If you’re considering a reverse mortgage to supplement your income in retirement, many financial experts say that you may be making a very smart decision. A reverse mortgage, otherwise known as a home equity conversion mortgage (HECM), enables you to pull out money from the equity of the house you live in without having to sell it. There are two distinct types of HECMs, including those with fixed rates and adjustable (variable) rates. Here’s what to know about fixed and adjustable reverse mortgage rates.
How Does a Reverse Mortgage Work?
A HECM operates like a typical mortgage except that you don’t have to make payments or pay interest. Instead, you can pull money out of your equity. That money plus the interest is added to the balance of your loan. When you pass away or move, the loan must be paid in full. This is accomplished through selling the home to pay off the debt or transferring ownership to the bank. Alternately, an heir may keep the home if they continue to pay off the loan.
As the homeowner, you can take the equity out in monthly payments, as a line of credit, or in a lump sum. None of the options are taxable, as the payments are categorized as a loan, not income by the IRS. When you move or pass away, capital gains taxes must be paid on any difference between the purchase price and the sales price.
Fixed Reverse Mortgage Rates
If you opt for a fixed-rate HECM, you can expect the interest on the loan to remain fixed for the duration of your loan. A fixed-rate loan may only be available if you choose to receive a lump-sum payment. Fixed reverse mortgage rates are determined by the lenders, using current economic conditions and other factors to set the rates. You’ll need to get assistance from a trusted mortgage advisor to learn what the current rates are when you inquire about a HECM. Rates can change daily, so you’ll get the most current rates at your time of inquiry.
If you’re interested in a reverse mortgage that provides you with monthly payments, you may prefer to apply for an adjustable-rate loan. This means that the interest rate can fluctuate in accordance with current economic conditions. However, there are rate floors and rate caps to prevent exceedingly low or excessively high-interest rates for your loan.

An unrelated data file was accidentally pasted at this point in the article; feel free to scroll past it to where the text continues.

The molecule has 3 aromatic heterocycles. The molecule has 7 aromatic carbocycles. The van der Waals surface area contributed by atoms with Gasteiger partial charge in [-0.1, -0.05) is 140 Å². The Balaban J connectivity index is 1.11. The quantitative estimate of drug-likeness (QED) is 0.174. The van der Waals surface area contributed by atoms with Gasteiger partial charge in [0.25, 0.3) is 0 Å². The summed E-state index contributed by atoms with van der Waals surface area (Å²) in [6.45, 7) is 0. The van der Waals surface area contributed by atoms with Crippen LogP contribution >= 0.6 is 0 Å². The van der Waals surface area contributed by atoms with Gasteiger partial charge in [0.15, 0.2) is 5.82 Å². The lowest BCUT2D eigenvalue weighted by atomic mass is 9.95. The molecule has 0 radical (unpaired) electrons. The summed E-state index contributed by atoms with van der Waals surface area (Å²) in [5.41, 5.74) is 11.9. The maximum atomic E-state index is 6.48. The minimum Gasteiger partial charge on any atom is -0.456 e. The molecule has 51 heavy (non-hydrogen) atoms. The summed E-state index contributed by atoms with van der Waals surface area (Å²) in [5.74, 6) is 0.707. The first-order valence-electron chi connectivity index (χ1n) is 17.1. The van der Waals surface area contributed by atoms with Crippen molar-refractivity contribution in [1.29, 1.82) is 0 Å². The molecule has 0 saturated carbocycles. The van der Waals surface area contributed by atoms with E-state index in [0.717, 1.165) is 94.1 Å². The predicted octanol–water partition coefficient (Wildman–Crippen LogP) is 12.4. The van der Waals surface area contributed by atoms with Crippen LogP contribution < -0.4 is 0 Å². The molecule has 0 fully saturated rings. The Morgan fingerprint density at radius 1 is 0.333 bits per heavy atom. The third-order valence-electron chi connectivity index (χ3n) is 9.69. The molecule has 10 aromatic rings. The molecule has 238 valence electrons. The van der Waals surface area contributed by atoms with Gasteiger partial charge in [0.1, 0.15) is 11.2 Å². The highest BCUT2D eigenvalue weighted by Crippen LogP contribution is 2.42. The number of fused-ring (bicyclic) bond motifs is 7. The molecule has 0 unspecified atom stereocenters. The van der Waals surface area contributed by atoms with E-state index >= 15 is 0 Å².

Other Costs Associated with HECM Loans
It is important to know about other costs or fees that may be tacked on to your HECM. Although these won’t affect your reverse mortgage rates, they can add up. According to HUD, the fees and charges will include:
- Third-party charges, which can include appraisals, inspections, credit checks, title and insurance, and other fees.
- Servicing fees, which are the cost to have your loan maintained by the lender.
- A mortgage insurance premium, which is a 2% fee you’ll pay at closing for mortgage insurance from the Federal Housing Administration (FHA).
- Origination fee from your mortgage advisor for processing your new mortgage.
Learn More About Reverse Mortgages in Oregon
Strategic Mortgage Solutions serves the real estate lending and financing needs of Oregonians. Whether you’re a first-time homebuyer, a homeowner needing to renovate a new home, or a retiree looking to supplement your income with a reverse mortgage, our team is here to help.
Send us a message, or call 541-275-1148, to connect with a top Oregon mortgage advisor today.